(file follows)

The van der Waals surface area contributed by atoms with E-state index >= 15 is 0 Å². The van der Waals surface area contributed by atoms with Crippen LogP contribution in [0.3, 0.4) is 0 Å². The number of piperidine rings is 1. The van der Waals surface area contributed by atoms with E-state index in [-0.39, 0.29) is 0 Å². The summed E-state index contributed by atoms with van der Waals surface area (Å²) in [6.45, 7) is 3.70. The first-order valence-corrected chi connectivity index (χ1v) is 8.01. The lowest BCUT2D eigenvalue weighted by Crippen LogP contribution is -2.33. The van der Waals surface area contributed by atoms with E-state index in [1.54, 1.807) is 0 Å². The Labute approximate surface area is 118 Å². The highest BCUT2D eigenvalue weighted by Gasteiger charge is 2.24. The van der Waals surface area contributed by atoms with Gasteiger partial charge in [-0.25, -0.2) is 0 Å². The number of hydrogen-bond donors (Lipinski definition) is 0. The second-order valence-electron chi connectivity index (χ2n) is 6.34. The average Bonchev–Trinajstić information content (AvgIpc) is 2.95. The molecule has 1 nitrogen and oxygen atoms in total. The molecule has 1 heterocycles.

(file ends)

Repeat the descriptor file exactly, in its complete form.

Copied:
The van der Waals surface area contributed by atoms with E-state index >= 15 is 0 Å². The van der Waals surface area contributed by atoms with Crippen LogP contribution in [0.3, 0.4) is 0 Å². The number of piperidine rings is 1. The van der Waals surface area contributed by atoms with E-state index in [-0.39, 0.29) is 0 Å². The summed E-state index contributed by atoms with van der Waals surface area (Å²) in [6.45, 7) is 3.70. The first-order valence-corrected chi connectivity index (χ1v) is 8.01. The lowest BCUT2D eigenvalue weighted by Crippen LogP contribution is -2.33. The van der Waals surface area contributed by atoms with E-state index in [1.54, 1.807) is 0 Å². The Labute approximate surface area is 118 Å². The highest BCUT2D eigenvalue weighted by Gasteiger charge is 2.24. The van der Waals surface area contributed by atoms with Gasteiger partial charge in [-0.25, -0.2) is 0 Å². The number of hydrogen-bond donors (Lipinski definition) is 0. The second-order valence-electron chi connectivity index (χ2n) is 6.34. The average Bonchev–Trinajstić information content (AvgIpc) is 2.95. The molecule has 1 nitrogen and oxygen atoms in total. The molecule has 1 heterocycles.